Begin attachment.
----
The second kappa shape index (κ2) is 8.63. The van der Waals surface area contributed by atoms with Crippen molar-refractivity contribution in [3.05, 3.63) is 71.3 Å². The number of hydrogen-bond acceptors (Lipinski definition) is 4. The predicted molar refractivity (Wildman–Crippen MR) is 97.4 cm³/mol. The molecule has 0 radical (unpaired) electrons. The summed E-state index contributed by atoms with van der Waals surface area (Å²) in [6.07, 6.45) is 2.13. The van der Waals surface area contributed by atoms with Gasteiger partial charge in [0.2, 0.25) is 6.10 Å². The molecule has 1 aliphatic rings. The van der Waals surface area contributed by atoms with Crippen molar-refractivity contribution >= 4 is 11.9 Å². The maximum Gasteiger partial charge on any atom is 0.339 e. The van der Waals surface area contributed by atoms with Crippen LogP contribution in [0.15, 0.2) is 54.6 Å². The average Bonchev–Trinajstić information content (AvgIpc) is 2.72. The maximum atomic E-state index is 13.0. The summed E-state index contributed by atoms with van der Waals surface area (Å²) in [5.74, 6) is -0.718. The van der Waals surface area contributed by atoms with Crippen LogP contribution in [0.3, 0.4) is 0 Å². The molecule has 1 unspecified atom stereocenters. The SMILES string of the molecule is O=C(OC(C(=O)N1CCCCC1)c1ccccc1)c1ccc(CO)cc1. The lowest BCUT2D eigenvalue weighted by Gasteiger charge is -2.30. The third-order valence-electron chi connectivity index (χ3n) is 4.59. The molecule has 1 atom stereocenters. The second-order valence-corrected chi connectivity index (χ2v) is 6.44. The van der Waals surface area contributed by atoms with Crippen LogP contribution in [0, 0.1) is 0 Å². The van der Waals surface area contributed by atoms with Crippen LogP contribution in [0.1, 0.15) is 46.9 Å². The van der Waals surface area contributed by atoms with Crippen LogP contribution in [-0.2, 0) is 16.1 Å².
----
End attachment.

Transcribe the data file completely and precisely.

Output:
The second kappa shape index (κ2) is 8.63. The van der Waals surface area contributed by atoms with Crippen molar-refractivity contribution in [3.05, 3.63) is 71.3 Å². The number of hydrogen-bond acceptors (Lipinski definition) is 4. The predicted molar refractivity (Wildman–Crippen MR) is 97.4 cm³/mol. The molecule has 0 radical (unpaired) electrons. The summed E-state index contributed by atoms with van der Waals surface area (Å²) in [6.07, 6.45) is 2.13. The van der Waals surface area contributed by atoms with Gasteiger partial charge in [0.2, 0.25) is 6.10 Å². The molecule has 1 aliphatic rings. The van der Waals surface area contributed by atoms with Crippen molar-refractivity contribution >= 4 is 11.9 Å². The maximum Gasteiger partial charge on any atom is 0.339 e. The van der Waals surface area contributed by atoms with Crippen LogP contribution in [0.15, 0.2) is 54.6 Å². The average Bonchev–Trinajstić information content (AvgIpc) is 2.72. The maximum atomic E-state index is 13.0. The summed E-state index contributed by atoms with van der Waals surface area (Å²) in [5.74, 6) is -0.718. The van der Waals surface area contributed by atoms with Crippen LogP contribution in [0.3, 0.4) is 0 Å². The molecule has 1 unspecified atom stereocenters. The SMILES string of the molecule is O=C(OC(C(=O)N1CCCCC1)c1ccccc1)c1ccc(CO)cc1. The lowest BCUT2D eigenvalue weighted by Gasteiger charge is -2.30. The third-order valence-electron chi connectivity index (χ3n) is 4.59. The molecule has 1 atom stereocenters. The second-order valence-corrected chi connectivity index (χ2v) is 6.44. The van der Waals surface area contributed by atoms with Crippen LogP contribution in [0, 0.1) is 0 Å². The van der Waals surface area contributed by atoms with Crippen LogP contribution in [0.1, 0.15) is 46.9 Å². The van der Waals surface area contributed by atoms with Crippen LogP contribution in [-0.2, 0) is 16.1 Å².